Are all those raw vegan desserts making you fat?
You’re doing all the right things. You’ve said goodbye to processed food, you’re spending a small fortune on superfoods and you’re dedicating your time to creating meals brimming with healthy ingredients. But you’re still not losing weight. What gives?
The answer could be in all those healthy, raw, vegan desserts you’re eating. Louise Cavanough, nutritionist at Health Space Clinics says that as more people are embracing a diet of whole food and healthy fats, she is seeing lots of cases of people going overboard on healthy desserts.
“While it is great that we now have these unrefined options so readily available, they still have to be treated as what they are – treats!” she says. “Not only are healthy desserts high fat, but they also contain significant amounts of sugar. Unrefined sugar, sure, but it will still spike your blood sugar and raise insulin, and if you don’t use it for energy, it will still end up being stored as fat.”
With many raw desserts sweetened with ingredients such as dates, which contain more than one third fructose and have a total sugar content over 60%, Louise says it’s the sugar content that poses the greatest danger to your health and weight maintenance, even if it comes in a ‘healthy form’.
“If the sugar is not being used effectively for energy, it will be converted to fat and stored, especially in the liver and around the abdomen,” says Louise. “High sugar diets are the direct cause of non-alcoholic fatty liver disease (NAFLD) – which is the most common chronic liver disease in Western countries. Concurrent insulin resistance and metabolic syndrome are also common, which eventually lead to diabetes type 2.”
Sugar aside, fats are another consideration when it comes to healthy desserts. While we now know that healthy fats are essential to a well-balanced diet, Louise stresses that the amount of energy we’re consuming always needs to be taken into consideration.
“A lot of the ingredients in healthy desserts – especially the superfoods like cacao, chia, and acai – are wonderful additions to the diet, you have to be aware that you are taking in large amounts of energy with them if you’re always having them as a dessert.”
Louise suggests adding these superfoods to a smoothie as a “less energy-dense way to have these nutrients on a regular basis.”
So how much good fat is it safe to consume? Louise says it’s really a very personalised requirement. “Everybody is different – activity level plays a part, as does genetics and individual constitution. Some people lose weight easily on a diet that is relatively high in fat, as long as their carbohydrate intake is kept low, while for others, this won’t work. Everyone needs to use up the energy they take in to lose weight – so if you are eating lots of energy dense foods (like healthy desserts), on regular basis – you better be willing to have the activity level to match!”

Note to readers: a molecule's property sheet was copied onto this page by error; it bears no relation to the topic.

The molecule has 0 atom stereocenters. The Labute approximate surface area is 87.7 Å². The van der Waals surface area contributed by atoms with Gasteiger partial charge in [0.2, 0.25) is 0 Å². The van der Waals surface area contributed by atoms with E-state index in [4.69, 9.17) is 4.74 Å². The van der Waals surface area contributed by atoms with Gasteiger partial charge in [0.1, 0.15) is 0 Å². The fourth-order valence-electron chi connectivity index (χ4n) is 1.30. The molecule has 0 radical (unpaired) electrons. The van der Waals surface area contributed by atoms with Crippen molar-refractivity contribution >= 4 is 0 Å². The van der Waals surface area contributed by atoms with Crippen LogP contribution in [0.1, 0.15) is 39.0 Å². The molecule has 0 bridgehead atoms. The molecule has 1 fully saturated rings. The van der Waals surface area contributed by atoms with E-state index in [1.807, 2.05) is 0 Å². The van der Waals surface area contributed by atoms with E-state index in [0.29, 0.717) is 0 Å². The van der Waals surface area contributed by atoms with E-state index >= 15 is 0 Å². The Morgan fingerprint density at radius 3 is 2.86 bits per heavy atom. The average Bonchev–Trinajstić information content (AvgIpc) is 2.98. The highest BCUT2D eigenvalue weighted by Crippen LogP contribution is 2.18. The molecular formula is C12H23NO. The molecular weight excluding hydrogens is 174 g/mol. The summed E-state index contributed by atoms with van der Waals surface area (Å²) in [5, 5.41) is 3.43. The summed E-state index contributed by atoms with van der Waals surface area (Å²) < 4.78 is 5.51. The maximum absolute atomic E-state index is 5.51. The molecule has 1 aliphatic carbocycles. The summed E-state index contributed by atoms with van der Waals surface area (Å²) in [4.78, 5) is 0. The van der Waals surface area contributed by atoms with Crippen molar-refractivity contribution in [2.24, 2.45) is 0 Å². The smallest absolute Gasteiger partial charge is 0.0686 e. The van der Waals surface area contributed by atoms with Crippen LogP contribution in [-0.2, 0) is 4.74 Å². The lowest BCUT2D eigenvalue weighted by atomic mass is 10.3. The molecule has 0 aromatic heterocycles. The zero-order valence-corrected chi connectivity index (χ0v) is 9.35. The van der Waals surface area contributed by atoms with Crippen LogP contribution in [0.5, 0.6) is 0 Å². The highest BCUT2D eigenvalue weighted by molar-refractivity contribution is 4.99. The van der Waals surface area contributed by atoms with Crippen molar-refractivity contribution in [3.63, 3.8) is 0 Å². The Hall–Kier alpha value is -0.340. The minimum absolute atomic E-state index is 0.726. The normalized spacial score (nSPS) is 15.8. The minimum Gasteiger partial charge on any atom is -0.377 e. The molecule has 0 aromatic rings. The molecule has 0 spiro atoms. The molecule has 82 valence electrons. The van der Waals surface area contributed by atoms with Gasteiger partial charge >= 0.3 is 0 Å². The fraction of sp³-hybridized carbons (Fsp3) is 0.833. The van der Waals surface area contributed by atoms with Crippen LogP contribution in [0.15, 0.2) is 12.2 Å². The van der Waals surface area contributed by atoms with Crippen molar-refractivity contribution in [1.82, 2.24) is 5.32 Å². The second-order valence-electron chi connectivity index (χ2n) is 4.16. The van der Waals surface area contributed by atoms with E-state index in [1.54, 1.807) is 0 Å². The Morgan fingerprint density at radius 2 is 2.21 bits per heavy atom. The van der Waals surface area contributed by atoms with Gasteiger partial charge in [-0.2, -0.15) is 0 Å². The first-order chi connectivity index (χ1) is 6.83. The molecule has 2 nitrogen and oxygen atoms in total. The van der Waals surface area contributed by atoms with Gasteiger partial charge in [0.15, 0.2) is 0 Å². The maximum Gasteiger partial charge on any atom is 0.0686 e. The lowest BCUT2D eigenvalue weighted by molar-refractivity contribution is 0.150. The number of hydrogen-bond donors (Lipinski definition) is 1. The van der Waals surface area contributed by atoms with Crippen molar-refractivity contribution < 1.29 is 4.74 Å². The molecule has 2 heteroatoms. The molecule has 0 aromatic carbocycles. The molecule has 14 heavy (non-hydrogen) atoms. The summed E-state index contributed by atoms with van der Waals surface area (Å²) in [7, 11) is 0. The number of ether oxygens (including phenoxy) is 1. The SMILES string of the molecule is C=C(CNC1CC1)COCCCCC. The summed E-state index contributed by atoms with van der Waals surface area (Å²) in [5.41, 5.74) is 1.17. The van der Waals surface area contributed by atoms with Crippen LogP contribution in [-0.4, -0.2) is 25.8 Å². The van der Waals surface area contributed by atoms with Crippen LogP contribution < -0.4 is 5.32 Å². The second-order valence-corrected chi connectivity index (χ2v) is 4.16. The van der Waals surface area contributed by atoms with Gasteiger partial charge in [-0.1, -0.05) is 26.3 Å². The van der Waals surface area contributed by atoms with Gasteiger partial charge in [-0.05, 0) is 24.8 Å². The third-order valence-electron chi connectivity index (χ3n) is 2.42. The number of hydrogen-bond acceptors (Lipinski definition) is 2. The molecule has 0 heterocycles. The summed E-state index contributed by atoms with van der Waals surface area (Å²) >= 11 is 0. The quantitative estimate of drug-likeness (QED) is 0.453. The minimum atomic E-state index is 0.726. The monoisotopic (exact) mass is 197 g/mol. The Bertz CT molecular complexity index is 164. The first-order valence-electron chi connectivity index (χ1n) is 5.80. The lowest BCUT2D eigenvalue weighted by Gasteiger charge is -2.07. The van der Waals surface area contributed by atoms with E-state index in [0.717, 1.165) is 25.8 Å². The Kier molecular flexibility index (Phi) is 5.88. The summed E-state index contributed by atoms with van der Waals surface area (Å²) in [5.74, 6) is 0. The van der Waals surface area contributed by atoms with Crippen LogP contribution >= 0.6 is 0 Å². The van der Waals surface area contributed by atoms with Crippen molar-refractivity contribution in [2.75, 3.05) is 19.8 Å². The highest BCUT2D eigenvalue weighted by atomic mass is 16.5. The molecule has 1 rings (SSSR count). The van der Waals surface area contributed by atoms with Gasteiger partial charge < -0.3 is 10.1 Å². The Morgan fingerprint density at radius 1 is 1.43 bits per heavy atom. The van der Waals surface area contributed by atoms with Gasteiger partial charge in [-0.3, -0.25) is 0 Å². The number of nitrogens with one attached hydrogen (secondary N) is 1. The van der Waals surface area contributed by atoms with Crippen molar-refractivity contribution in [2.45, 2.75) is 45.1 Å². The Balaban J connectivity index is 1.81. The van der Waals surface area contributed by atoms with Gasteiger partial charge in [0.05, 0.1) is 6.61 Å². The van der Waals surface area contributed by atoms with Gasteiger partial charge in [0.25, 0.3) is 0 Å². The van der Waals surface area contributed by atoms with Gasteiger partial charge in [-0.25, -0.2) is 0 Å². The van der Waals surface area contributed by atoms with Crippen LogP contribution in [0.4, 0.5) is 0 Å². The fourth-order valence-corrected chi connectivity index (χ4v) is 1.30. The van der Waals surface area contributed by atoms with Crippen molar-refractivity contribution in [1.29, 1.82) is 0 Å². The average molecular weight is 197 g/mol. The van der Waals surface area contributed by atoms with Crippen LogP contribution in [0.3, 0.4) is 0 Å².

Now, nobody is suggesting you should deny yourself the occasional sweet treat. “You don’t want to completely deprive yourself and wind up bingeing later as a result,” cautions Louise. However, for many of us, it’s the ‘occasional’ part that we struggle with. If you find that you’re getting cravings for sweet foods on a daily basis, Louise suggests going cold turkey for a period to lose that dependence.
“You can ‘re-set’ your sweet tooth by avoiding sugar all together for a couple of weeks. This time off allows blood sugar to balance out, which can help with cravings. A lot of people find they don’t need to indulge in desserts the way they used to after that.”
For those of us trying to moderate our weight, the content of your raw desserts should be chosen with care.
If you’re looking for a healthy sweet snack to have for an occasional treat that ticks all these boxes, Louise says you can’t go past a small protein ball for a macronutrient balanced dessert.
“A ball that includes a high quality protein powder, with some nuts and superfoods and is sweetened with stevia, brown rice syrup, coconut syrup or dried fruit should be relatively balanced,” she says. “Otherwise, dark raw chocolate is my pick for the healthiest dessert, as it is rich in cardio-protective antioxidants, highly satisfying and relatively low in sugar. It doesn’t have the protein component of a protein ball but if you have had adequate protein with meals and snacks it is not essential at dessert.”
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